"No.  One broke last night and I just haven't bothered to clean it up yet." 

     "Guess I don' need to ask why no other windows broke.  Somethin's out to prove a point."

     "Yeah, but what?"

     "Don' know."

     Pepper eyed the pattern on the glass again and seemed like he wanted to speak, but didn't.  He took a breath several times as if he was going to speak, but he still didn't.  Finally, he said what was on his mind.  "It looks like a bullet went through the glass.  My daddy had a pistol.  Made the same pattern when we shot for fun at flat targets, but those bullets haven' been made in fifty years."  Pepper pulled out a bullet casing.  "Got dis when I hit my firs' target.  My good luck charm."

     Pepper gave the casing to Jodie and she turned it around and around in her hand, examining every detail of it.  Jodie felt strange and uncomfortable.  "Nobody has a gun here anyway."  She gave the bullet casing back to Pepper.

     "Hey, Pepper, could you do me a favor and board up the windows for me, please?"



     Pepper started to leave and turned abruptly.  "Be careful, mon ami!  Somethin's not right!"

     With those words echoing in her ears, Jodie went inside.

     "Hey, Jodie?"


     "Can we finish up this morning.  We have to get the hell outta here!  Things aren't going to be good until I get to New Mexico."

     "What's there?"

     "An old ranch house on my cousin's land.  Don't know who it belonged to."


     "You know the nightgowned woman I was telling you about?  I finally saw what she was trying to show me before the old man showed up again."

     "The old ranch house?"

     "Yeah.  If you're looking at the house, there are two trees to the right side.  I used to climb those whenever my cousins and I explored there and maybe stayed the night.  I'm sure I have to go there.  I could drop you off at your place or you could come with me."  Moira was so anxious to get there that she was sweating, hoping fervently that Jodie would come with her so she wouldn't waste any time getting to New Mexico.

     When Jodie saw Moira's pallor and anxiety, she decided quickly.  "I think I'll come with you.  I get the feeling you're going to need some help."


Chapter Seven

     In a frantic attempt to get rid of whatever was haunting her, Moira sped back up the highway on the way to New Mexico.  Jodie hung on for dear life when the turnoff came upon them sooner than Moira had thought and she nearly rolled the Blazer making the sharp turn.

     "Easy!" yelled Jodie as her heart jumped from the near accident.  "I know you want to give the picture back, but it's not worth getting killed for."

     "Sorry," Moira mumbled, but she increased the speed after turning.  Gravel flew from under the tires. 

     Soon, Moira slammed on the brakes, popped out of the Blazer, and grabbed the portrait from the backseat.  She stalked toward the man and his friend who were sitting on the porch, enjoying a beer.  They were old, yet far from looking grumpy, they seemed to be kindly and honest. 

     "Here!"  She thrust the portrait at one of the men.  "Take it back!"

     The old Cajun man pushed his baseball cap back further on his head and took his thumb from his overalls strap where he had it hooked.  "Well, mon ange, dis is a mighty fine photograph, but I don' take things that don' belong to me."

     "What do you mean it doesn't belong to you?"  Moira's voice rose with an anger born from fear.  "This is your place, isn't it?"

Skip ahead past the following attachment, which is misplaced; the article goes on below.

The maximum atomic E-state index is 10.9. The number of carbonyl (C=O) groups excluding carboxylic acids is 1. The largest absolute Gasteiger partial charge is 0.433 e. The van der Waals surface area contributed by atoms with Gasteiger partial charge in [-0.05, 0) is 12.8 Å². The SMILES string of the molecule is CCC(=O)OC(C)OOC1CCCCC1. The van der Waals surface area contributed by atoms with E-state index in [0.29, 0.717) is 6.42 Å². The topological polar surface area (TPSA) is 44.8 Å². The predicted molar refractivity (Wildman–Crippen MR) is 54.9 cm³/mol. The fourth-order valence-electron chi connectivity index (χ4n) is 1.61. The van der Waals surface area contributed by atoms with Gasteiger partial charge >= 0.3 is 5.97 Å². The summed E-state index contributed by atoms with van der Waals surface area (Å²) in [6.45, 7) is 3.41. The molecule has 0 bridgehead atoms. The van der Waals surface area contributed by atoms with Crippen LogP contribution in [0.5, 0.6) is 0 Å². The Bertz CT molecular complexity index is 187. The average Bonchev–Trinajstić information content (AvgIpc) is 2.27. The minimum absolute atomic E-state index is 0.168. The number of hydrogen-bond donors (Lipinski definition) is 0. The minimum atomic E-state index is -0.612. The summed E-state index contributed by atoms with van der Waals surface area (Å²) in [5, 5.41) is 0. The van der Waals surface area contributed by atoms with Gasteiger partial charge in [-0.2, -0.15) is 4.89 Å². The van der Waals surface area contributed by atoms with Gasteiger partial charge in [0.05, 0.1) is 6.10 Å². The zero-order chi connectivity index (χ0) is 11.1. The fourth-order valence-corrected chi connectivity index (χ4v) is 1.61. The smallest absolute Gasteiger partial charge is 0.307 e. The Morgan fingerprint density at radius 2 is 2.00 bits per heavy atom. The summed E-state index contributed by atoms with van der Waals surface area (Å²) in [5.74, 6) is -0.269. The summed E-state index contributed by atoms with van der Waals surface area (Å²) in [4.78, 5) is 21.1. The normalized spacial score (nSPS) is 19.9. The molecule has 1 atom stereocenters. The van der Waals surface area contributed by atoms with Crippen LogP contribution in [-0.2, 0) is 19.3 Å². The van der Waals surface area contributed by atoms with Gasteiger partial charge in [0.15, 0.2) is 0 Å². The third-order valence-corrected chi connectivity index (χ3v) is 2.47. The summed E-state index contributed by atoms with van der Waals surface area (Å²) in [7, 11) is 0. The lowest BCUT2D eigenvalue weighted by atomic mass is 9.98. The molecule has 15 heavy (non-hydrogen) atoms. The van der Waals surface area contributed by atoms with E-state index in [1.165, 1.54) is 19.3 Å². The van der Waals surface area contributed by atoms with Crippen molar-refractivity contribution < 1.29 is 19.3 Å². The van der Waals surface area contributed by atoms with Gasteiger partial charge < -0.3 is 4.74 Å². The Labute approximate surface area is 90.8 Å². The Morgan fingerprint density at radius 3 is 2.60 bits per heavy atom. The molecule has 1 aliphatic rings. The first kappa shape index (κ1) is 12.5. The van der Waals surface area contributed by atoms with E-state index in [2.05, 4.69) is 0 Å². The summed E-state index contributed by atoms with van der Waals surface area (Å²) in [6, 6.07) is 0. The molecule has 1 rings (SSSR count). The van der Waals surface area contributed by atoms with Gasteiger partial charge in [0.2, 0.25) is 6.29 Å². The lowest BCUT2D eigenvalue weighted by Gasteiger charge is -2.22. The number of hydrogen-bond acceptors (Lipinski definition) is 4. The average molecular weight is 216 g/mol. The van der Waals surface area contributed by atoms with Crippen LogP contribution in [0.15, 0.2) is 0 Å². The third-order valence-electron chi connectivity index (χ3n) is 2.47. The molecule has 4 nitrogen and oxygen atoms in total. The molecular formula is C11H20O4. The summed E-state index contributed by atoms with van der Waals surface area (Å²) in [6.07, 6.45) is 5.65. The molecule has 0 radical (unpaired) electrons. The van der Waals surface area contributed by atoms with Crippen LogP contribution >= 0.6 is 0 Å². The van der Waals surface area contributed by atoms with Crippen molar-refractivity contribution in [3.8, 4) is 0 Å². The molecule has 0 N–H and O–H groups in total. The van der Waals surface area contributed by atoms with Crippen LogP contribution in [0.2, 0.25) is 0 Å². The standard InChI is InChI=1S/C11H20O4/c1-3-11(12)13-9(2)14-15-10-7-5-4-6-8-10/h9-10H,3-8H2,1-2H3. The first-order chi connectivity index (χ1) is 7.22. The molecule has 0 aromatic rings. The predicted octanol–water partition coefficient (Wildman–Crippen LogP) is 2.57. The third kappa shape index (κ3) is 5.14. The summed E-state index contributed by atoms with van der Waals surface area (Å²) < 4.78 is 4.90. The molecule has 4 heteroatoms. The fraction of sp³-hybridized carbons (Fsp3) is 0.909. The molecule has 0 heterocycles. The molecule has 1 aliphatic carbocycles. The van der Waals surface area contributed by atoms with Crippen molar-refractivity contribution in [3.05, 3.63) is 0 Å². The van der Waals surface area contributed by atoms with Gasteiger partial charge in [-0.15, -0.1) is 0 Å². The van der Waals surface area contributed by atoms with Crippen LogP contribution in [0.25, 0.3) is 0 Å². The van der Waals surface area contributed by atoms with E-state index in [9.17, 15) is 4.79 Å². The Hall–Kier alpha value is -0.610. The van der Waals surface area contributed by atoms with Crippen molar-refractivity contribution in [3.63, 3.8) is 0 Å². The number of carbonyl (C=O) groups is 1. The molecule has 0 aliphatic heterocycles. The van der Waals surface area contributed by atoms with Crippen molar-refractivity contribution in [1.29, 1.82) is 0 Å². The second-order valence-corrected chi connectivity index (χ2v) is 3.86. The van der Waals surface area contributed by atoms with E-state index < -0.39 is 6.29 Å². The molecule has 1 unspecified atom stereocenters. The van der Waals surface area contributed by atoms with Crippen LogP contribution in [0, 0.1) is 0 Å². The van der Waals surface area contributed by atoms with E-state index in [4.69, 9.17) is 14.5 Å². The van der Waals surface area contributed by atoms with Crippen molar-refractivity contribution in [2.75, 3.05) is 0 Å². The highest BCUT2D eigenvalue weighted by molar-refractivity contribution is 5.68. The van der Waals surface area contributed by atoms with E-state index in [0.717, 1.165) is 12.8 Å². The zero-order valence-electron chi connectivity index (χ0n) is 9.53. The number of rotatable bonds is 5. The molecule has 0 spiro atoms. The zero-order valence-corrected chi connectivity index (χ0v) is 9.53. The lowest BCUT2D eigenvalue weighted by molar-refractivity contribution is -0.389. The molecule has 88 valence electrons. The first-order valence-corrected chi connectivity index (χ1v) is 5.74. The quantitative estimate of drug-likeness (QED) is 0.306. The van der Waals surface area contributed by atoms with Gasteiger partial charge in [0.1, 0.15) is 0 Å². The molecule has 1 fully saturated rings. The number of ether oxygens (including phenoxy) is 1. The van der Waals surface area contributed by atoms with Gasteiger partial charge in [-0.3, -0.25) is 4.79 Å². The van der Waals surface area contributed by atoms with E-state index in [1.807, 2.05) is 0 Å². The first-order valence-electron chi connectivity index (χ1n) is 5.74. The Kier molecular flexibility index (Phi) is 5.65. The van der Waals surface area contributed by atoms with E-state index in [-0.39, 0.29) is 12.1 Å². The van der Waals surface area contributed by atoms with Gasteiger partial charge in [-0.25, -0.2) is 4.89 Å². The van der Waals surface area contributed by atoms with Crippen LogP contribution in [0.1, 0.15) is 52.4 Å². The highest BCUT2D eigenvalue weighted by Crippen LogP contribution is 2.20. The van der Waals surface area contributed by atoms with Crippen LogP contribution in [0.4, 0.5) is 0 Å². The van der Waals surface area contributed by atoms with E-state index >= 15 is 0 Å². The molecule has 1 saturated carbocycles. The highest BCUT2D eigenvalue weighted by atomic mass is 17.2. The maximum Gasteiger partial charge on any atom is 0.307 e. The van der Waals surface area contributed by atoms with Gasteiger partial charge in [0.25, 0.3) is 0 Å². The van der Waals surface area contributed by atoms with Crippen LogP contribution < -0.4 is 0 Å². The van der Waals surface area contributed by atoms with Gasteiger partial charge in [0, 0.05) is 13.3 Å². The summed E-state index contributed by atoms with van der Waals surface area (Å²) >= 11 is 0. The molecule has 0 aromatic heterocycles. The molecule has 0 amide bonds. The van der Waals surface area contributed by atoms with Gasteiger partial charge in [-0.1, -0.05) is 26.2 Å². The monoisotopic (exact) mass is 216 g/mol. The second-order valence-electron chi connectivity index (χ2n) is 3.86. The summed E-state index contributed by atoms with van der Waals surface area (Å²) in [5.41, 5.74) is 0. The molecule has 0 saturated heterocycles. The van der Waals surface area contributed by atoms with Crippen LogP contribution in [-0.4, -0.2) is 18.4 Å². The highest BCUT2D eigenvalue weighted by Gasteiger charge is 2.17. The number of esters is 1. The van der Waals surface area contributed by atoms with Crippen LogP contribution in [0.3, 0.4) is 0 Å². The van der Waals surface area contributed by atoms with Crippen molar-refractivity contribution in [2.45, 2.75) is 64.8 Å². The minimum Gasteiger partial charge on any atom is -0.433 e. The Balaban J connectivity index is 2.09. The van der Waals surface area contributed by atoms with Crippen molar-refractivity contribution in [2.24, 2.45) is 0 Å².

"Dat's right."

     "Okay."  Moira looked slightly relieved, thinking she was finally getting somewhere.  "What about that yard sale you held last week?  That's where I got this picture."  Jodie finally caught up with Moira.  "And that's where she got her CDs," Moira finished.

     "That's right, sir," Jodie confirmed as she dug in her purse, pulled out the CDs, and showed the men on the porch.

     The man stared at Moira silently for a moment, wondering at the young stranger.  "Didn't have no yard sale here, chere."

     Moira's temper boiled over.  "Your wife gave me this thing from hell!"  She shook the picture.

     "Calm down, sugar.  Jean Baptiste here's my neighbor. He'll tell you I don' have no wife.  Been a bach'lor livin' by myself for forty years."

     Unexpectedly, Jean Baptiste chuckled.  "Mais yeah!  Women, dey chase him instead of t' other way roun'.  But Michel, he had his fun den ran.  He was too fas' to be caught."  Jean Baptiste made a motion with his hands like an alligator jaw snapping shut and chuckled again.

     Keeping her eyes on the men's faces, Jodie didn't see what else she and Moira could do.  The men weren't drunk and didn't act like they were lying or joking.  "Come on," she told Moira. "I think they're telling the truth."

    Frightened even more, sober, and with all the anger suddenly drained, Moira let Jodie lead her back to the Blazer.


Chapter Eight

     "Okay.  We're here.  Now what?" Jodie asked as she kicked a rock near her foot.  They had driven to New Mexico.

     "I don't know."  Moira walked around the front of her metallic blue Blazer and leaned against the passenger side, next to Jodie.

     "Why are we here, then?"

     Moira sighed.  "Don't know how to explain it so you can understand it.  I don't understand it, either.  I just know it feels right for me to be here now, but who knows for what.  Am I supposed to see something?  Do something?"  Moira laughed bitterly and seemed on the verge of tears.  "All I can do is go with my gut right now."

     "Okay," Jodie said, trying to be steady for Moira's sake.  "What is your gut telling you?"

     Moira's stomach growled and broke some of the tension.  "That it's time to grab a late lunch."  Jodie walked around to the back of the Blazer and reached in for the picnic basket Moira's cousin's wife gave them when the ladies had stopped by the main house earlier that morning.  "After that, I get the feeling we need to check San Juan, the town's original graveyard."